Publication

Prendergast, M. E.; Rouby, H.; Punnwong, P.; Marchant, R.; Crowther, A.; Kourampas, N.; Shipton, C.; Walsh, M.; Lambeck, K.; Boivin, N. L.: Continental island formation and the archaeology of defaunation on Zanzibar, eastern Africa. PLoS One 11 (2) (2016)

Further Information


Dr. Nicole L. Boivin

School of Archaeology, Oxford University
nicole.boivin@rlaha.ox.ac.uk
Nicole Boivin is based at the University of Oxford. She also leads the Department of Archaeology at the Max Planck Institute for the Science of Human History.

Research is an outcome of the Sealinks Project, funded by the European Research Council. It was conducted in collaboration with the Zanzibar Research Committee, the Zanzibar Department of Museums and Antiquities (DAMA) and took place partly at the National Museums of Kenya.

Media contact

Petra Mader
Phone: +49 3641 686 960
mader@shh.mpg.de
presse@shh.mpg.de

Prehistoric loss of biodiversity

Scientists explore the role of climate change and ancient human activity in the disappearance of Zanzibar’s large fauna

 

February 22, 2016

New research by an international team has revealed that most of Zanzibar’s large fauna were extirpated after the island was reformed by rising sea levels at the end of the last ice age. The study involved a multidisciplinary team of archaeologists, geographers and ecological scientists, and analysed animal remains from a cave site on Zanzibar. The scientists also drew on field data and simulation models to offer a timeline for the formation of Zanzibar as an island.

Archaeological excavation underway at Kuumbi Cave, Zanzibar Zoom Image
Archaeological excavation underway at Kuumbi Cave, Zanzibar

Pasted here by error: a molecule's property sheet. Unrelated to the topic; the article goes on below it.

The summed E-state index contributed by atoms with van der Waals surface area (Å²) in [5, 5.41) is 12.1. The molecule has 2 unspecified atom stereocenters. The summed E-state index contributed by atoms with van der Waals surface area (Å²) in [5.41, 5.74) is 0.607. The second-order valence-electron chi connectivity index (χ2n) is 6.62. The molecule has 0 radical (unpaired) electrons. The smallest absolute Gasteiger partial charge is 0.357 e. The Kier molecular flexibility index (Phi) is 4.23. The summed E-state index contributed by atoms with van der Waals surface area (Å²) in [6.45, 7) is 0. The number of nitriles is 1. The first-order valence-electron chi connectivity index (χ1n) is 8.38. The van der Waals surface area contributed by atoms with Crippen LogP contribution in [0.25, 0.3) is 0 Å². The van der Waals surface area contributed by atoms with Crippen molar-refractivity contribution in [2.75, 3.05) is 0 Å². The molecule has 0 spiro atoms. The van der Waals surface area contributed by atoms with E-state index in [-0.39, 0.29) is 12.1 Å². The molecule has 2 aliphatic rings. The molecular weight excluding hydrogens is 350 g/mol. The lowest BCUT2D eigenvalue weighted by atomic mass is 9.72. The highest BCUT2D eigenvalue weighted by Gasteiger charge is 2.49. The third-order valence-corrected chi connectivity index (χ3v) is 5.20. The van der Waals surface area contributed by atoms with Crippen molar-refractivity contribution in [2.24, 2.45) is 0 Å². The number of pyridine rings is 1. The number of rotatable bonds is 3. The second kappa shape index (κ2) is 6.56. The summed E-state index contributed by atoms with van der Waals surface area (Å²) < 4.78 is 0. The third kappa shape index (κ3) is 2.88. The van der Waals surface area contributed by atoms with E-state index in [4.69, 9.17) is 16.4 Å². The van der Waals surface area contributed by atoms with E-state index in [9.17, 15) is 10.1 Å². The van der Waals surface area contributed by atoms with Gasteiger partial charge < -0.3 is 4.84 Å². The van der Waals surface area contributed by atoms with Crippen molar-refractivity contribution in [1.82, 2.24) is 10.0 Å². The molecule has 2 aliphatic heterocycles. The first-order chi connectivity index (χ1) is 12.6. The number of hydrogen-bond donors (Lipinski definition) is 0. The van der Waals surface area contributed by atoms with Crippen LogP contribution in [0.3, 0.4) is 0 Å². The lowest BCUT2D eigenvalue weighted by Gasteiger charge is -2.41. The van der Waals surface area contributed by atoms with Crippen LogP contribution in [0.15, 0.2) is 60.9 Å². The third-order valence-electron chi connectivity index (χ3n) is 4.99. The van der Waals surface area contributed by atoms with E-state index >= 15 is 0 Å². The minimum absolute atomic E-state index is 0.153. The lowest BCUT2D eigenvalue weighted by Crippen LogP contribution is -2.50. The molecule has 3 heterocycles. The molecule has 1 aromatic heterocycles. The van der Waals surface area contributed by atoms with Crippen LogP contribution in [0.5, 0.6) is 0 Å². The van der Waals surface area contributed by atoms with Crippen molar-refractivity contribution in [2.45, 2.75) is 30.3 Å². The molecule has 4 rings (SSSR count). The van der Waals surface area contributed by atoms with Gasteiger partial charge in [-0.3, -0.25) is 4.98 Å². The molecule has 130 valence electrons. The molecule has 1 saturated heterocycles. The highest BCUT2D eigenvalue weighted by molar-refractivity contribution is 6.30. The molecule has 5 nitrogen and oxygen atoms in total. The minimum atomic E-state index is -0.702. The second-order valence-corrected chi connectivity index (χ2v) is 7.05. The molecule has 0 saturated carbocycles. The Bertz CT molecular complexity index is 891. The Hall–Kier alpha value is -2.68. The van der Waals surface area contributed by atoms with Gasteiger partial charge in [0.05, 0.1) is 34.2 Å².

The senior author of the new study is University of Oxford archaeologist Nicole Boivin, who is also the newly appointed director at the Max Planck Institute for the Science of Human History, in Jena, Germany. The study is an outcome of the European Research Council-funded Sealinks Project.

The study provides new insight into processes of extirpation and extinction that followed prehistoric human colonisation of islands globally. "While more work is needed to untangle the human and natural contributions to faunal extirpations on Zanzibar, this is an important step toward better understanding of the ways that humans have shaped the natural world over the long term," says Dr. Boivin.

The researchers from the UK, Spain, France, Kenya, Thailand and Australia compared archaeological data on the history of Zanzibar’s fauna with geographical data obtained by looking at mangrove sediments and simulating sea level rise. The faunal remains were all excavated from Kuumbi Cave, a famous archaeological site that not only documents wildlife changes but also human activities over the long term.

The study covers five periods of time – two stages of the late last Ice Age when Zanzibar was still part of the African mainland, the time of rapid sea level rising as the world subsequently warmed, and the Middle and Late Iron Age after Zanzibar had become an island. During the two latest stages, farmers and herders arrived on the island and brought further changes. The researchers were able to show that over this period, numerous large mammals such as zebra, buffalo, waterbuck and gazelle disappeared from the cave’s faunal record. Cut marks on some bones show that these were hunted by humans, though more work is needed to understand the exact role humans played in their disappearance.

The lead author of the study, Dr. Mary Prendergast from St. Louis University in Madrid observes that "This is a unique case study for understanding land-bridge island formation and human occupation and their long-term effects on animal communities. Such broad perspectives on island formation and defaunation provide insights that can help with efforts to conserve island biodiversity today."

 
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